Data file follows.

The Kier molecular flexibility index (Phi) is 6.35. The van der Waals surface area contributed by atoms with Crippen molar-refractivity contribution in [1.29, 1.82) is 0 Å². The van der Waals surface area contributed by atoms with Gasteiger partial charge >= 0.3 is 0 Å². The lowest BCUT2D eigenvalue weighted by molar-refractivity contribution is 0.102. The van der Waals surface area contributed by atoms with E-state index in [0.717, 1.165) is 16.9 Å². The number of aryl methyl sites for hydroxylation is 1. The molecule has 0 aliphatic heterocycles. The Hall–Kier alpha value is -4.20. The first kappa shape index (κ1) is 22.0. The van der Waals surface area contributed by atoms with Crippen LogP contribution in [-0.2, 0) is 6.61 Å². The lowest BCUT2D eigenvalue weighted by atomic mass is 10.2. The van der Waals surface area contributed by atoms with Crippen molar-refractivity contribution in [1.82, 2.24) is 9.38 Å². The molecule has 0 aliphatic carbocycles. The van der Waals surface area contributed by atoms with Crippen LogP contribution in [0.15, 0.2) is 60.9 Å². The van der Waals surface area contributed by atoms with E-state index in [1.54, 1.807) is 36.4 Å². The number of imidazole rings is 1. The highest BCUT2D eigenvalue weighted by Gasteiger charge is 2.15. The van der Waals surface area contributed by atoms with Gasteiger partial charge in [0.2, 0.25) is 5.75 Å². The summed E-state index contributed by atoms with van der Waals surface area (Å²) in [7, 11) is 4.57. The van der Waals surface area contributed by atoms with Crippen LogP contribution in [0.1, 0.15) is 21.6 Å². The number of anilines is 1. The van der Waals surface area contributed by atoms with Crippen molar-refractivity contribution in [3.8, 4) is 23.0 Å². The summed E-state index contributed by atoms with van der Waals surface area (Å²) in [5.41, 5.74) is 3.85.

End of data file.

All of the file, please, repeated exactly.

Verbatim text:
The Kier molecular flexibility index (Phi) is 6.35. The van der Waals surface area contributed by atoms with Crippen molar-refractivity contribution in [1.29, 1.82) is 0 Å². The van der Waals surface area contributed by atoms with Gasteiger partial charge >= 0.3 is 0 Å². The lowest BCUT2D eigenvalue weighted by molar-refractivity contribution is 0.102. The van der Waals surface area contributed by atoms with E-state index in [0.717, 1.165) is 16.9 Å². The number of aryl methyl sites for hydroxylation is 1. The molecule has 0 aliphatic heterocycles. The Hall–Kier alpha value is -4.20. The first kappa shape index (κ1) is 22.0. The van der Waals surface area contributed by atoms with Crippen LogP contribution in [-0.2, 0) is 6.61 Å². The lowest BCUT2D eigenvalue weighted by atomic mass is 10.2. The van der Waals surface area contributed by atoms with Crippen molar-refractivity contribution in [1.82, 2.24) is 9.38 Å². The molecule has 0 aliphatic carbocycles. The van der Waals surface area contributed by atoms with Crippen LogP contribution in [0.15, 0.2) is 60.9 Å². The van der Waals surface area contributed by atoms with E-state index in [1.54, 1.807) is 36.4 Å². The number of imidazole rings is 1. The highest BCUT2D eigenvalue weighted by Gasteiger charge is 2.15. The van der Waals surface area contributed by atoms with Gasteiger partial charge in [0.2, 0.25) is 5.75 Å². The summed E-state index contributed by atoms with van der Waals surface area (Å²) in [7, 11) is 4.57. The van der Waals surface area contributed by atoms with Crippen LogP contribution in [0.1, 0.15) is 21.6 Å². The number of anilines is 1. The van der Waals surface area contributed by atoms with Crippen molar-refractivity contribution in [3.8, 4) is 23.0 Å². The summed E-state index contributed by atoms with van der Waals surface area (Å²) in [5.41, 5.74) is 3.85.